The purpose of this investigation was to compare the biomechanical analysis of a new plating technique for olecranon fractures to tension band wiring, and review early clinical results. Six matched pairs of cadaveric ulnae were used for the biomechanical analysis. A transverse osteotomy of the mid part of the olecranon was made. One ulna of each pair was stabilized using a tension band and the other with a posterior hook plate. The ulnae were mounted and loaded, and displacement at the osteotomy site recorded. Twenty patients treated with this new technique (14 fractures and 6 osteotomies) were reviewed at one year (range: 8 to 18 months) for infection, union rate, hardware related complaints, and removal. Statistical analysis showed significantly less displacement occurred at the osteotomy site in the plating group. Clinically, all patients had fracture union, and there were no hardware related problems. Posterior plating with this technique achieves greater stability compared to tension band wiring. Early clinical results indicate a low level of hardware related complications.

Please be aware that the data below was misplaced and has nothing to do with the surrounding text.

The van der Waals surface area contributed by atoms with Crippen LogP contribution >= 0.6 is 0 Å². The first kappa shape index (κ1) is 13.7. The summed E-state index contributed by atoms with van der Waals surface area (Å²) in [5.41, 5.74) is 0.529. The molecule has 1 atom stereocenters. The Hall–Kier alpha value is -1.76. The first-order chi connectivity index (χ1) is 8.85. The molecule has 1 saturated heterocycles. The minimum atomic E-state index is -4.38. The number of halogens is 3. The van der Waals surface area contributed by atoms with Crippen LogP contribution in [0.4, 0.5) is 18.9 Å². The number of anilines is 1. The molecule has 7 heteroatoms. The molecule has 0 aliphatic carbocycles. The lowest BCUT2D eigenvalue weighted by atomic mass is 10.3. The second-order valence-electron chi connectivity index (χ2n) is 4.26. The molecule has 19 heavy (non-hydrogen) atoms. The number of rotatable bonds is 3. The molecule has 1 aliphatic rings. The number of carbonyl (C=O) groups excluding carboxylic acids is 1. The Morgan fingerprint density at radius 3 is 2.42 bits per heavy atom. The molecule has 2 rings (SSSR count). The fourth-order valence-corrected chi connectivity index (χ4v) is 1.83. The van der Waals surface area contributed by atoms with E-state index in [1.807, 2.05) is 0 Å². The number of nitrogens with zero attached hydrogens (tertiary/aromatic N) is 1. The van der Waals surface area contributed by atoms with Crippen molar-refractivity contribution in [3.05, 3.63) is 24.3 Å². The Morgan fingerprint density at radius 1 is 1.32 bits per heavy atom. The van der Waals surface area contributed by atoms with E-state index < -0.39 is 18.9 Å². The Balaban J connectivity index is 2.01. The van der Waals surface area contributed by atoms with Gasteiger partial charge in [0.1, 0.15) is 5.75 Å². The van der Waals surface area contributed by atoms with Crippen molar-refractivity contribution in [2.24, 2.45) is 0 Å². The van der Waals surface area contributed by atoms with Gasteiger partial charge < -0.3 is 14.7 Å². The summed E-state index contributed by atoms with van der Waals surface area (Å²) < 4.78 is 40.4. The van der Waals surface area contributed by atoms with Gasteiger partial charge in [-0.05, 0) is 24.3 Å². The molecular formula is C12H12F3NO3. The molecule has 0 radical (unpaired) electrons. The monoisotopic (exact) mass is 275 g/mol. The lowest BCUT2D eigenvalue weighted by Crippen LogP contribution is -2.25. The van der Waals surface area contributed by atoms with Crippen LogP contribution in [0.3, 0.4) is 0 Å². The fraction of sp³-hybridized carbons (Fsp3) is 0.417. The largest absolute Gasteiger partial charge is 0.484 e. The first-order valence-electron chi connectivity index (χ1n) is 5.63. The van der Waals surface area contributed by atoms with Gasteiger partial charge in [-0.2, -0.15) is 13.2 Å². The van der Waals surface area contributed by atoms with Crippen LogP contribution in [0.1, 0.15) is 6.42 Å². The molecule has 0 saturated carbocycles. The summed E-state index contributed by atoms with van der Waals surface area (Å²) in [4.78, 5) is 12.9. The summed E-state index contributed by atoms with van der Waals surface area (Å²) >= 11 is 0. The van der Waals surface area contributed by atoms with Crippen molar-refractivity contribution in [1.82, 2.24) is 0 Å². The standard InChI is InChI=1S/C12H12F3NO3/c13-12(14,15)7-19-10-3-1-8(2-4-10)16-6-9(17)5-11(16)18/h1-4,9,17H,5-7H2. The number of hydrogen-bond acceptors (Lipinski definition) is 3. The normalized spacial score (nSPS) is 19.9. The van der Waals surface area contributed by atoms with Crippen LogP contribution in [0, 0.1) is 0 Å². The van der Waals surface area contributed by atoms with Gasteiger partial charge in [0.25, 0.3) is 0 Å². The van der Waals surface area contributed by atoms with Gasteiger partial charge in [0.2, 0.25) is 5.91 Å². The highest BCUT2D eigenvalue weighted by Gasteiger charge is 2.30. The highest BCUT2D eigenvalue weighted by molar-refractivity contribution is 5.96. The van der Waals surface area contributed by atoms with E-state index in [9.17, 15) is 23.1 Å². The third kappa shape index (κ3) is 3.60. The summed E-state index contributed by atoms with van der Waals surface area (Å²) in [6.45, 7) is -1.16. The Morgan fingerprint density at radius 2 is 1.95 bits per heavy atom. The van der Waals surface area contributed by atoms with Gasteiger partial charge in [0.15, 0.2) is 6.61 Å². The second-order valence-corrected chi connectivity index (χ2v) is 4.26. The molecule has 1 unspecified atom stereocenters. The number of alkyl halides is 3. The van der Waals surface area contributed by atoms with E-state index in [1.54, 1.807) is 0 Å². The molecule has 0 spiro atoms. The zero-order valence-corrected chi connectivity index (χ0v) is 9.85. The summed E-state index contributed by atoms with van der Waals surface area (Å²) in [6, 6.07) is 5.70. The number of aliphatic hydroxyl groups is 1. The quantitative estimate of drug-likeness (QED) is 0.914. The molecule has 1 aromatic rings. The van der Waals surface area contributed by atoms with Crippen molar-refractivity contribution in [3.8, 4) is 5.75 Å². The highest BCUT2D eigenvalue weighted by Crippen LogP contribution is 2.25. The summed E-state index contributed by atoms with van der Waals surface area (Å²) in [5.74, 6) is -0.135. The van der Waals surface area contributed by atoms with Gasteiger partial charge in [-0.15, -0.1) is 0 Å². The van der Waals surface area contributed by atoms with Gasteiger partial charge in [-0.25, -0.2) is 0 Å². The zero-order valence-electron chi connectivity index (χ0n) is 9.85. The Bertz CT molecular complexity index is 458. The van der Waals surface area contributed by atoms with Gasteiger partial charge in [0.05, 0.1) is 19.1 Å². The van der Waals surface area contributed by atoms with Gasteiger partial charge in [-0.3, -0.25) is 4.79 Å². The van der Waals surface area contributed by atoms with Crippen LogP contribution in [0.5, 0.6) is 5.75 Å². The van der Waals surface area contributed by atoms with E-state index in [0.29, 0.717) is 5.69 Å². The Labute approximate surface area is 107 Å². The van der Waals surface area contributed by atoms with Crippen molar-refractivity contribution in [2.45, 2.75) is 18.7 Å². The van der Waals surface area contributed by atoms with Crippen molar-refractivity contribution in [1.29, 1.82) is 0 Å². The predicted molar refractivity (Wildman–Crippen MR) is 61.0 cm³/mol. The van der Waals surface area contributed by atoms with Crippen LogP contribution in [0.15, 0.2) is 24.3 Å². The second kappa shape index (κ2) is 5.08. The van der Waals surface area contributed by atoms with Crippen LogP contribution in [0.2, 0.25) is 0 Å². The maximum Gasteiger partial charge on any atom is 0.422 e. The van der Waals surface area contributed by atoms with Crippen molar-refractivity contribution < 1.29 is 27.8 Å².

|Original language||English (US)|
|Number of pages||5|
|Journal||Bulletin: Hospital for Joint Diseases|
|State||Published - 2002|
ASJC Scopus subject areas